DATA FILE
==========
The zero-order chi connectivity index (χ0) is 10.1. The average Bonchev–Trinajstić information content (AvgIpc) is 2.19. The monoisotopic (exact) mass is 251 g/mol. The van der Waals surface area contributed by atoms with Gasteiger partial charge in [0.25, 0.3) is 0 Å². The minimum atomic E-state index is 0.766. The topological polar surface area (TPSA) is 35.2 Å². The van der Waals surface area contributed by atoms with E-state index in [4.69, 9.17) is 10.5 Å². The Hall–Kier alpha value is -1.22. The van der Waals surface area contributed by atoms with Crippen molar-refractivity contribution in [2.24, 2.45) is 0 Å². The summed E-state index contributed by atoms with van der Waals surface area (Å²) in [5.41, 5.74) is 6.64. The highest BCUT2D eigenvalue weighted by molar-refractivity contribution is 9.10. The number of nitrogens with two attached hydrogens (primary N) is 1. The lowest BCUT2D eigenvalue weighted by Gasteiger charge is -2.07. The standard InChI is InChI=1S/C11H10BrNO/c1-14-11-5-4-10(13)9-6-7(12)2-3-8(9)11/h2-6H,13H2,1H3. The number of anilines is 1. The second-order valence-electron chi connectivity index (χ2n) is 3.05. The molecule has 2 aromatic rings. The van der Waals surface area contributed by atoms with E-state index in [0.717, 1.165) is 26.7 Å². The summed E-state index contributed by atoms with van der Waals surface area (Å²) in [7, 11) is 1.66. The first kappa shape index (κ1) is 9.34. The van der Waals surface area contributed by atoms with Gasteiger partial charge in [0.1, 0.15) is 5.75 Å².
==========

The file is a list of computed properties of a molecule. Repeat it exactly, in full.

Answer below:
The zero-order chi connectivity index (χ0) is 10.1. The average Bonchev–Trinajstić information content (AvgIpc) is 2.19. The monoisotopic (exact) mass is 251 g/mol. The van der Waals surface area contributed by atoms with Gasteiger partial charge in [0.25, 0.3) is 0 Å². The minimum atomic E-state index is 0.766. The topological polar surface area (TPSA) is 35.2 Å². The van der Waals surface area contributed by atoms with E-state index in [4.69, 9.17) is 10.5 Å². The Hall–Kier alpha value is -1.22. The van der Waals surface area contributed by atoms with Crippen molar-refractivity contribution in [2.24, 2.45) is 0 Å². The summed E-state index contributed by atoms with van der Waals surface area (Å²) in [5.41, 5.74) is 6.64. The highest BCUT2D eigenvalue weighted by molar-refractivity contribution is 9.10. The number of nitrogens with two attached hydrogens (primary N) is 1. The lowest BCUT2D eigenvalue weighted by Gasteiger charge is -2.07. The standard InChI is InChI=1S/C11H10BrNO/c1-14-11-5-4-10(13)9-6-7(12)2-3-8(9)11/h2-6H,13H2,1H3. The number of anilines is 1. The second-order valence-electron chi connectivity index (χ2n) is 3.05. The molecule has 2 aromatic rings. The van der Waals surface area contributed by atoms with E-state index in [0.717, 1.165) is 26.7 Å². The summed E-state index contributed by atoms with van der Waals surface area (Å²) in [7, 11) is 1.66. The first kappa shape index (κ1) is 9.34. The van der Waals surface area contributed by atoms with Gasteiger partial charge in [0.1, 0.15) is 5.75 Å².